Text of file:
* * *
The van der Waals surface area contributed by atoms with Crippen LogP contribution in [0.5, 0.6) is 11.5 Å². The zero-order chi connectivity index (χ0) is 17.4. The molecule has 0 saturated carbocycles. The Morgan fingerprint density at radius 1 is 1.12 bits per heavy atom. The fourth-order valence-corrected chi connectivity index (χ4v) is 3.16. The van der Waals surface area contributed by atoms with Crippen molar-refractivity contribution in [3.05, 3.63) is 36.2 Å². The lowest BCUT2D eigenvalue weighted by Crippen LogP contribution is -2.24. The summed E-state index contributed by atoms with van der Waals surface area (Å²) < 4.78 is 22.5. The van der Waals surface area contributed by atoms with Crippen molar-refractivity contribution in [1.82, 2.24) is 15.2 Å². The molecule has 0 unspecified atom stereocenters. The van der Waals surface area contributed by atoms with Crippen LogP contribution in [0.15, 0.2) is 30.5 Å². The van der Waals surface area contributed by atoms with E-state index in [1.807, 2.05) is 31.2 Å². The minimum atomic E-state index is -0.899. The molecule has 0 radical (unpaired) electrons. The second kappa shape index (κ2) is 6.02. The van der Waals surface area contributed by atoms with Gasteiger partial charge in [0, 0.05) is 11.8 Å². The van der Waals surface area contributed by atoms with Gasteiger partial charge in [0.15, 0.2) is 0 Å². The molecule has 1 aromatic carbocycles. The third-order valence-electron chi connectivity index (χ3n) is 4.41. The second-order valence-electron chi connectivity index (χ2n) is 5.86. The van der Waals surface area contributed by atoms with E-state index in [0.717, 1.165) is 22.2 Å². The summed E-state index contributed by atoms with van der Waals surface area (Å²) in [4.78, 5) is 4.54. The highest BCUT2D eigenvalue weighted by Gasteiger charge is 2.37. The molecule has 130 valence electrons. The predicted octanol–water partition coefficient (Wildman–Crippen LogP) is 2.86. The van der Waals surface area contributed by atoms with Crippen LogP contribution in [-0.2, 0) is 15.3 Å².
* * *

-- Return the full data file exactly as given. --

The van der Waals surface area contributed by atoms with Crippen LogP contribution in [0.5, 0.6) is 11.5 Å². The zero-order chi connectivity index (χ0) is 17.4. The molecule has 0 saturated carbocycles. The Morgan fingerprint density at radius 1 is 1.12 bits per heavy atom. The fourth-order valence-corrected chi connectivity index (χ4v) is 3.16. The van der Waals surface area contributed by atoms with Crippen molar-refractivity contribution in [3.05, 3.63) is 36.2 Å². The lowest BCUT2D eigenvalue weighted by Crippen LogP contribution is -2.24. The summed E-state index contributed by atoms with van der Waals surface area (Å²) < 4.78 is 22.5. The van der Waals surface area contributed by atoms with Crippen molar-refractivity contribution in [1.82, 2.24) is 15.2 Å². The molecule has 0 unspecified atom stereocenters. The van der Waals surface area contributed by atoms with Crippen LogP contribution in [0.15, 0.2) is 30.5 Å². The van der Waals surface area contributed by atoms with E-state index in [1.807, 2.05) is 31.2 Å². The minimum atomic E-state index is -0.899. The molecule has 0 radical (unpaired) electrons. The second kappa shape index (κ2) is 6.02. The van der Waals surface area contributed by atoms with Gasteiger partial charge in [0, 0.05) is 11.8 Å². The van der Waals surface area contributed by atoms with Gasteiger partial charge in [0.15, 0.2) is 0 Å². The molecule has 1 aromatic carbocycles. The third-order valence-electron chi connectivity index (χ3n) is 4.41. The second-order valence-electron chi connectivity index (χ2n) is 5.86. The van der Waals surface area contributed by atoms with E-state index in [0.717, 1.165) is 22.2 Å². The summed E-state index contributed by atoms with van der Waals surface area (Å²) in [4.78, 5) is 4.54. The highest BCUT2D eigenvalue weighted by Gasteiger charge is 2.37. The molecule has 130 valence electrons. The predicted octanol–water partition coefficient (Wildman–Crippen LogP) is 2.86. The van der Waals surface area contributed by atoms with Crippen LogP contribution in [-0.2, 0) is 15.3 Å².